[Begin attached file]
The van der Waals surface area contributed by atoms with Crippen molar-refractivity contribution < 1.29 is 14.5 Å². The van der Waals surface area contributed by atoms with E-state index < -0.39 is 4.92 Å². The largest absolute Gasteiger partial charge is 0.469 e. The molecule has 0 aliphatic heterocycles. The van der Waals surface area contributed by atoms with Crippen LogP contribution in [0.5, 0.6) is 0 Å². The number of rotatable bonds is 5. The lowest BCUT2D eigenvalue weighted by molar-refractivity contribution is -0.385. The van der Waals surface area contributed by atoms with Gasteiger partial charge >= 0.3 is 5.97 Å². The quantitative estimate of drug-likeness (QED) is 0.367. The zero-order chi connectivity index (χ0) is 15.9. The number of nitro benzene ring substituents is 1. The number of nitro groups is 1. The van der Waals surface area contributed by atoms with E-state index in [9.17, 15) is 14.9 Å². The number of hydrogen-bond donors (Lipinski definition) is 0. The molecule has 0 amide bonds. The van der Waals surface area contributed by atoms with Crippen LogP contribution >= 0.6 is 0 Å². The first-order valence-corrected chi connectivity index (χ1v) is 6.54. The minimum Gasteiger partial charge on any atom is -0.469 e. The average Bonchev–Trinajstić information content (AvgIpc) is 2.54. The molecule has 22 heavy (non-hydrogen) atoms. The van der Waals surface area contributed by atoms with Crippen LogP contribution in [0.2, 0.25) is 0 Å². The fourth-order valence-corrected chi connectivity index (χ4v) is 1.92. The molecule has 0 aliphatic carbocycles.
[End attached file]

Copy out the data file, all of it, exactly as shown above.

The van der Waals surface area contributed by atoms with Crippen molar-refractivity contribution < 1.29 is 14.5 Å². The van der Waals surface area contributed by atoms with E-state index < -0.39 is 4.92 Å². The largest absolute Gasteiger partial charge is 0.469 e. The molecule has 0 aliphatic heterocycles. The van der Waals surface area contributed by atoms with Crippen LogP contribution in [0.5, 0.6) is 0 Å². The number of rotatable bonds is 5. The lowest BCUT2D eigenvalue weighted by molar-refractivity contribution is -0.385. The van der Waals surface area contributed by atoms with Gasteiger partial charge >= 0.3 is 5.97 Å². The quantitative estimate of drug-likeness (QED) is 0.367. The zero-order chi connectivity index (χ0) is 15.9. The number of nitro benzene ring substituents is 1. The number of nitro groups is 1. The van der Waals surface area contributed by atoms with E-state index in [9.17, 15) is 14.9 Å². The number of hydrogen-bond donors (Lipinski definition) is 0. The molecule has 0 amide bonds. The van der Waals surface area contributed by atoms with Crippen LogP contribution >= 0.6 is 0 Å². The first-order valence-corrected chi connectivity index (χ1v) is 6.54. The minimum Gasteiger partial charge on any atom is -0.469 e. The average Bonchev–Trinajstić information content (AvgIpc) is 2.54. The molecule has 22 heavy (non-hydrogen) atoms. The van der Waals surface area contributed by atoms with Crippen LogP contribution in [0.2, 0.25) is 0 Å². The fourth-order valence-corrected chi connectivity index (χ4v) is 1.92. The molecule has 0 aliphatic carbocycles.